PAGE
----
Clinical research
Compliance with severe sepsis bundles and its effect on patient outcomes of severe community-acquired pneumonia in a limited resources country
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Submission date: 2012-06-27
Final revision date: 2012-10-07
Acceptance date: 2012-10-24
Online publication date: 2014-10-23
Publication date: 2014-10-31
Arch Med Sci 2014;10(5):970–978
Introduction: Validation of compliance with severe sepsis bundles is still needed. The purpose of this study was to determine compliance and its outcomes in severe community-acquired pneumonia (CAP) patients in a limited resources country.
Material and methods: A prospective cohort study of 212 severe CAP patients was carried out. The implementation programme was organized into two continuous phases. The primary outcomes were compliance and hospital mortality.
Results: Compliance with administration of antibiotics and vasopressors as well as plateau pressure on average < 30 cm H2O was high in both groups. In the bundles group, patients received more serum lactate monitoring (62.3% vs. 11.3%), more blood cultures (47.1% vs. 24.5%), more fluid resuscitation (63.2% vs. 26.4%) and volumes infused (1319.8 ±1107.4 ml vs. 461.9 ±799.3 ml), more inotropic dobutamine and/or packed red blood cells (21.7% vs. 10.0%), more low-dose steroids (56.5% vs. 15.0%), and more glucose control (51.9% vs. 6.6%) compared with such patients in the control group. The rates of total compliance with 6-hour, 24-hour, and 6/24-hour bundles in the prospective period were 47.1%, 51.9%, and 42.5%, respectively. Hospital mortality was reduced from 44.3% to 29.2% (p = 0.023) in the bundles group, and the compliant subgroup had a more than twofold decrease in mortality (17.8% vs. 37.7%, p = 0.003). Serum lactate measured, blood cultures, and fluid resuscitation showed independent relationships with decreased mortality.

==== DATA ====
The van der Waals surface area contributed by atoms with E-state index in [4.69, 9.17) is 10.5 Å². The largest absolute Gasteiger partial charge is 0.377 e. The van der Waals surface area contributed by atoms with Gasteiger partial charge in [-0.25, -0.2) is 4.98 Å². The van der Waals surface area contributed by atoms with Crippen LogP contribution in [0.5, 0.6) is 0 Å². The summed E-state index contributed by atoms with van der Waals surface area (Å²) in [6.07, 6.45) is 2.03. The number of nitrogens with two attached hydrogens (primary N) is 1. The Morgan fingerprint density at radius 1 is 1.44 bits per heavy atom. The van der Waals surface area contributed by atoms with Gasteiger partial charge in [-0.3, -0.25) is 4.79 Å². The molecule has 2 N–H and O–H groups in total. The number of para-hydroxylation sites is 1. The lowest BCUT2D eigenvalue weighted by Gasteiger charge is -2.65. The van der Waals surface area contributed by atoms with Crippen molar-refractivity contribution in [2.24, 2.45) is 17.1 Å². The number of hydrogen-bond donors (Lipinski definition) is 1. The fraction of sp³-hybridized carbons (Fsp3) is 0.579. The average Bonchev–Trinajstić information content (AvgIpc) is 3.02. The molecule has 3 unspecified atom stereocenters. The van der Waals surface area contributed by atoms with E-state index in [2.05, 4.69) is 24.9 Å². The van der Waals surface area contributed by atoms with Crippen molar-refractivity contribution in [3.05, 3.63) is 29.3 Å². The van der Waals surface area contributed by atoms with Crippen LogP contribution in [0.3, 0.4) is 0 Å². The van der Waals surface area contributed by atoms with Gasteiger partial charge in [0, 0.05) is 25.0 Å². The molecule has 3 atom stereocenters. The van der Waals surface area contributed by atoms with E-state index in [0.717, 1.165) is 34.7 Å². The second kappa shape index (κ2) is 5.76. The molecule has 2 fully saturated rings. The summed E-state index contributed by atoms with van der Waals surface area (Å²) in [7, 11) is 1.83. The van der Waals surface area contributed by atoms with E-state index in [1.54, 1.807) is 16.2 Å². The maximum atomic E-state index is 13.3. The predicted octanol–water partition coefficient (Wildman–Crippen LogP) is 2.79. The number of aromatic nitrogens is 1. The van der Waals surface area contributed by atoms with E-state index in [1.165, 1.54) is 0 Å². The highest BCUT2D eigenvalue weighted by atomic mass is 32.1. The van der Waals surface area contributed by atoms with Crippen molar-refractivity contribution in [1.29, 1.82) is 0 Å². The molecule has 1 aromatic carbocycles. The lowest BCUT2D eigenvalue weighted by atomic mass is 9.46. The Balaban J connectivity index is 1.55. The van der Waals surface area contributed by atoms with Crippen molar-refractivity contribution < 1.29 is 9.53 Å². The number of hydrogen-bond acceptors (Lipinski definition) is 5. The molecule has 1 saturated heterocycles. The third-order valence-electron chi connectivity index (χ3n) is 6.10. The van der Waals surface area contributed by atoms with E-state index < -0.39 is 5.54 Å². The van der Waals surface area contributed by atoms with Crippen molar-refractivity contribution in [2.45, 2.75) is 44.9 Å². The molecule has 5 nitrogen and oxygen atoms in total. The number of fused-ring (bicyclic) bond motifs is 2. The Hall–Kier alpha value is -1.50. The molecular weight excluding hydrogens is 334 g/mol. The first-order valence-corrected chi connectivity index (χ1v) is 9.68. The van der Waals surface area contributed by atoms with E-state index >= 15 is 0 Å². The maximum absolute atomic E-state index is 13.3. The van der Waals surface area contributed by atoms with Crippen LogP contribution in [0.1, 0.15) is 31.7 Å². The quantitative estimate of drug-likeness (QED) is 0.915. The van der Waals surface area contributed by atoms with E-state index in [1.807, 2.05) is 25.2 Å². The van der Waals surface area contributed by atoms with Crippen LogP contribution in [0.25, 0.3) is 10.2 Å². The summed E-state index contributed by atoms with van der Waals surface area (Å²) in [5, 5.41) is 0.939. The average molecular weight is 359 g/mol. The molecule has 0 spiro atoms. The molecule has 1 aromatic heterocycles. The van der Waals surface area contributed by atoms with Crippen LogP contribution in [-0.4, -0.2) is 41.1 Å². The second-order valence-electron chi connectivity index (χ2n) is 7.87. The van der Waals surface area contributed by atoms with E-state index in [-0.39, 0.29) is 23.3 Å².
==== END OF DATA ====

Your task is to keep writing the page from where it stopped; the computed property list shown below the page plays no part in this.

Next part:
Conclusions: Total compliance was relatively low, but the implementation of severe sepsis bundles could clearly reduce mortality from severe CAP.